We parked our car at the grocery store on the corner of Horseshoe Bend and Bittersweet, the "trail head" for bittersweet. It's questionable how official this trail head is, and perhaps the entire trail itself as well. A don't ask, don't tell policy seems to be in effect here. After unloading our bikes we headed west on the paved path in search of the entrance single track near the intersection of Yonkers Ct. and Horseshoe Bend. After 5 minutes or so of search we found it: well out of sight off Yonkers Ct., a private gravel road, behind the fire station. Again the phrase "don't ask, don't tell" came to mind.
Those not familiar with the design of Bittersweet can easily get lost. Every piece of trail here is one-way. There is a one-way entrance trail, which leads to a one-way main loop, with a one-way exit trail also intersecting the main loop. Near some marina there is a small exception to the one-way rule, some tiny little connector trail which runs up to somebody's back yard. I'm not sure what's going on there.
The entrance connector was fast and flowy with some climbing towards the end. You are introduced to your first major wooden structure on the trail here: a banked turn. While a little off-putting at first it is quite fun to ride. There are also some narrow wooden boards that cross creeks, after utterly failing on one we opted to walk the rest.
Upon reaching the main loop you turn right and cross a road, immediately on the other side of the road is where the main loop intersects the exit connector, keep left. Eventually the loop comes back to here and this is where later on you will go right to get back to the grocery store. From the intersection with the exit connector Bittersweet starts to show off. Riding the entrance trail one might mistake this for a rough but fairly friendly cross country trail, not so. For the next couple miles the trail features technical climbs and seriously fast, steep, rewarding drops.
The second half of the main loop gets even more exciting with the downhills, and features more wooden structures. Riders beware here: we found some of them in disrepair. Get off your bike and check out anything wooden that you intend to ride before hand. There are a couple more great downhill sections here as well that had us begging for more.
Upon again reaching the exit trail we decided not to do a second lap. The exit trail begins with a snaking climb, and as we soon found out, for good reason. This connector soon drops the rider into the grand finale downhill section. The exit trail also features another built-up banked turn in an extra flowy portion of the trail.
We found Bittersweet to be all around good fun, but it is not without its flaws. Some of the wooden structures on the main loop were in disrepair, and with no signage or official contact there is no way to find out just who if anybody is responsible for fixing them. The one-way, main loop, entrance/exit connector design of the trail system allows for some steaming, balls-out, downhill sections and technical but doable climbs. This also unfortunately makes it very easy for unfamiliar riders to get lost. To add to the confusing design of the trail urban sprawl has cut off some sections of the trail, there are some points where the trail abruptly runs into fairly new housing developments, and it crosses many roads. It doesn't take long to find the right path around these, but it does lead to some moments of confusion. It will be interesting to see over time if the trail is able to stick around as this area is developed more. Our total mileage for the trail was 9 miles.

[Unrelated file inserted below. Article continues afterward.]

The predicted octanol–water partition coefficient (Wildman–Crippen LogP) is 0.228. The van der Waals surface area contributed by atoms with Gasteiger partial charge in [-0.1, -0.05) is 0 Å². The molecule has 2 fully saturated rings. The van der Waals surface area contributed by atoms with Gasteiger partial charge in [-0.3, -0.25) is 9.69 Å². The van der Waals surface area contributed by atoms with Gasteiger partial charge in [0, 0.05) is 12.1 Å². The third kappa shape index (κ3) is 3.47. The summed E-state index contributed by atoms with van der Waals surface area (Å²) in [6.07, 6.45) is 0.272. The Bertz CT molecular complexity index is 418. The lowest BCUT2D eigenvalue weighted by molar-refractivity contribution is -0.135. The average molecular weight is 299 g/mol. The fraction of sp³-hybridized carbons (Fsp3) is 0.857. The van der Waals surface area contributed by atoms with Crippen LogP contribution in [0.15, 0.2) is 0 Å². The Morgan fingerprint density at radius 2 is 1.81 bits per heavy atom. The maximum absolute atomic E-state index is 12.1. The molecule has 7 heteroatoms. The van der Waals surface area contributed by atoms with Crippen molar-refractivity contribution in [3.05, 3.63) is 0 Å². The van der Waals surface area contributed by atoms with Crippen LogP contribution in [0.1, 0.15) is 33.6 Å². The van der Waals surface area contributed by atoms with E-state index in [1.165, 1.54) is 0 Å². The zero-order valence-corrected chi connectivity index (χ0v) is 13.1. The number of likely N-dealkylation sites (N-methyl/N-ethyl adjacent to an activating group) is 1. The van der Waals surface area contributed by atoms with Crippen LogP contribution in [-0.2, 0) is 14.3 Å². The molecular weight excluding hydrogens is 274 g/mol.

Both Honey Run and Bittersweet offer riders an exciting experience. Both trails feature quite gravely trailbeds at times, which means that your average cross country tire just won't cut it here. For riding in this area a minimum 2.1" tire with some good, knobby tread is must have. I rode on WTB Weirwolfs and my buddy used Kenda Nevegals, both worked quite well. Both trails were within an hour's drive of the campground.
We found the camping to be great, in particular the showers came in handy as the trails in this area are a really good workout. The Hy-Vee near MO-42 & US-54 has a great liquor store, including a fridge packed with one-off microbrews for individual sale. Spending the evenings sampling brews from small shops across the country in front of a campfire was a great contrast to the heart pumping, adrenaline charged trails in the area. With the campground right on the lake the state park has great swimming and fishing opportunities as well, meaning it's quite feasible to bring the whole family down for this trip and everybody will have fun. Mountain biking at Lake of the Ozarks is simply a must do.